a reply to: worldstarcountry
There's a trick to evaluating a product based on reviews. Many people ignore reviews and miss out on critical information because they don't know how
to use reviews properly.
The first thing you have to understand is, there are people out there who will complain about absolutely anything. There are also shills out there
who will rave about absolutely anything (for a variety of reasons, but getting the items free in return for a review is a big one). That said, in a 5
star review system (which most are), you can't just ignore the 5's and the 1's and look only at the 2's, 3's and 4's. You could be missing out on
critical info. You also have to understand that vendors like Amazon and Ebay will present the highest ratings first in a search (usually, depending
on your search string).
2 star through 4 stars are usually the fewest of the reviews (with 4's being the most common), and there's a reason. Many people will award 4 stars
just out of principle (they never give 5's, "just because"). 2 and 3 star reviews are generally pretty accurate, but they also represent only about
10% of reviews, simply because people think...all or nothing. I try to look at all of these, but there aren't many in most cases. So, what to do?
The first thing to look for is to look at the 1 star reviews and see if there's a trend. Are people just saying it's "crap", or are they listing a
reason also, and is there a trend in the reasons like "part 'x' breaks immediately", or "widget 'y' doesn't fit at all", or "poor shipping, broken,
DOA", etc. These are all good clues. You'll see right away, some people just complain to complain, whereas others actually have some reason.
Next spend a minute (but not too long) looking at some of the 5 star reviews. You can pretty much ignore what people write in these reviews because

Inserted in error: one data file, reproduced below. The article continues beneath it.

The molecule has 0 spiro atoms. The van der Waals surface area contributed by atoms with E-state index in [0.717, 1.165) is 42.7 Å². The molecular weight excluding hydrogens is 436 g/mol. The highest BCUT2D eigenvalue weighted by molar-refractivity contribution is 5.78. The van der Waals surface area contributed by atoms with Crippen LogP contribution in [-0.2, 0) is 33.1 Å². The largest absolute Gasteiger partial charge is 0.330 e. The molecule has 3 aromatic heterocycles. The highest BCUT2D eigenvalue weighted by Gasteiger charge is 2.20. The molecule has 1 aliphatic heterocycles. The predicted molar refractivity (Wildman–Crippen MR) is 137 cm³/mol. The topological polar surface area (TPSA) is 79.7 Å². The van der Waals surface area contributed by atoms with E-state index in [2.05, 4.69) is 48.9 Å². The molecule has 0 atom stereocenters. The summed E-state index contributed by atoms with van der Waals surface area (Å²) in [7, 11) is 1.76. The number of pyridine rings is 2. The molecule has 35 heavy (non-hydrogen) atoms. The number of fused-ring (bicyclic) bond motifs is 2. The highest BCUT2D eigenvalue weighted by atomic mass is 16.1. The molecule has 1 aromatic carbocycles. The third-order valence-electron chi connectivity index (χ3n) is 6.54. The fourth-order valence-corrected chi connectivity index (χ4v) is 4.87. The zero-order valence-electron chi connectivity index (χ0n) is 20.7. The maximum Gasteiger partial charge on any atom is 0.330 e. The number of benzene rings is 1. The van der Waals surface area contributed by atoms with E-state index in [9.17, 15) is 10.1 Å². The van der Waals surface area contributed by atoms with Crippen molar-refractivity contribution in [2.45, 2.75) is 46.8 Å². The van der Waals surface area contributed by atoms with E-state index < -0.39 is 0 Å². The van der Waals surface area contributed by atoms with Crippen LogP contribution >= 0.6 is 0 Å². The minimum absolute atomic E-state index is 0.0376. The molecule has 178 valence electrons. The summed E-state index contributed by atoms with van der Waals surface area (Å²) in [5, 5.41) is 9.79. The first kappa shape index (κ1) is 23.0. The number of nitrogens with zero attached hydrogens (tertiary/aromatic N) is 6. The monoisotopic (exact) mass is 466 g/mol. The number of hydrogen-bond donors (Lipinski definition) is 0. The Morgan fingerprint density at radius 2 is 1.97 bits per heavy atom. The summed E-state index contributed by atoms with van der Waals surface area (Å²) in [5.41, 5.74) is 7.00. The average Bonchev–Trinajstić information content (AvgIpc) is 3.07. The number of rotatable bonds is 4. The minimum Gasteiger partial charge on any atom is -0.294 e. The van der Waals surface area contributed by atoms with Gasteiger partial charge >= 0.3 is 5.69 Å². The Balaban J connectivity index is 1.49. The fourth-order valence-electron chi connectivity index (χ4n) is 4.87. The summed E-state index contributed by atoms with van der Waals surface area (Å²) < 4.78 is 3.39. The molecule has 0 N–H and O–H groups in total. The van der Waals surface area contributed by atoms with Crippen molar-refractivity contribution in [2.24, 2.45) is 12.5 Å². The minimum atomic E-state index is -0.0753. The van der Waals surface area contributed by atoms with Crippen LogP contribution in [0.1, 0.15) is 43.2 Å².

they'll all be these glowing reviews like..."It's better than the invention of the wheel!", etc. But rather look at the people who write them. Are
they all 'certified buyers'? Are they all random anonymous names like "John", or "Bill" or "Anonymous" (ad nauseum)? You have to remember, there are
people who get paid to skew review results to get higher search results (i.e. shills). Also, look at the nationality of the reviewers. Are they all
from the country of the product's origin, or are they from all over. Pay close attention to reviews who actually list "Pro" and "Con" elements,
and..."None! Greatest product EVAR, since sliced bread!!", is NOT a "Con"! (LOL!)
Then look at some reviews of both the vendor and the product on other websites than the one you wish to buy from. Do these reviews say similar
things, or are they completely different? The biggest takeaway here is to look for trends, both good and bad. Stars don't really mean a lot, and you
shouldn't base your opinion only on stars. If there's a negative trend which would bother you also, then spend more time researching how big of an
issue this really is. Reviews which have at least one criticism in a generally favorable review are always ones to pay close attention to. They're
probably being honest for the most part.
Remember that highly popular online retailers like Amazon and Ebay are notorious for having skewed reviews, and it's getting harder and harder to find
truly objective reviews on products. For some vendors, skewing review results is actually part of their business plan (it really is). But if you
know how to take reviews as an aggregate, rather than dwelling on only selected areas, you'll get much better results.
Just my .02